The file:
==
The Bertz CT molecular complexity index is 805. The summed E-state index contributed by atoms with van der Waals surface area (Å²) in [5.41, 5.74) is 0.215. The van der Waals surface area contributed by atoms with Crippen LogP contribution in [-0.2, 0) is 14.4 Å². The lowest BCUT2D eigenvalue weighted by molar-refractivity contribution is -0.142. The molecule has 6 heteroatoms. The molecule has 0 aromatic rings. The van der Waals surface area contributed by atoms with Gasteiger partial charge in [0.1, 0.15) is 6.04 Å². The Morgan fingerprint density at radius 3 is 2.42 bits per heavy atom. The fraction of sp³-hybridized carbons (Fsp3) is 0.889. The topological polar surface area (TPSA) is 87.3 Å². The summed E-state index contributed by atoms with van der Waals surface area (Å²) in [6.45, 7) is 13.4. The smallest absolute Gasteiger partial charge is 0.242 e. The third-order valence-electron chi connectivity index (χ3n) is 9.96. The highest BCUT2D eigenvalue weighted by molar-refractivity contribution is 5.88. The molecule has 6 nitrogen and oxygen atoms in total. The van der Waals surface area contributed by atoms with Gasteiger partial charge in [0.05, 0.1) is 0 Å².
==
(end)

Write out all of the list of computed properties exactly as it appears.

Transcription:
The Bertz CT molecular complexity index is 805. The summed E-state index contributed by atoms with van der Waals surface area (Å²) in [5.41, 5.74) is 0.215. The van der Waals surface area contributed by atoms with Crippen LogP contribution in [-0.2, 0) is 14.4 Å². The lowest BCUT2D eigenvalue weighted by molar-refractivity contribution is -0.142. The molecule has 6 heteroatoms. The molecule has 0 aromatic rings. The van der Waals surface area contributed by atoms with Gasteiger partial charge in [0.1, 0.15) is 6.04 Å². The Morgan fingerprint density at radius 3 is 2.42 bits per heavy atom. The fraction of sp³-hybridized carbons (Fsp3) is 0.889. The topological polar surface area (TPSA) is 87.3 Å². The summed E-state index contributed by atoms with van der Waals surface area (Å²) in [6.45, 7) is 13.4. The smallest absolute Gasteiger partial charge is 0.242 e. The third-order valence-electron chi connectivity index (χ3n) is 9.96. The highest BCUT2D eigenvalue weighted by molar-refractivity contribution is 5.88. The molecule has 6 nitrogen and oxygen atoms in total. The van der Waals surface area contributed by atoms with Gasteiger partial charge in [0.05, 0.1) is 0 Å².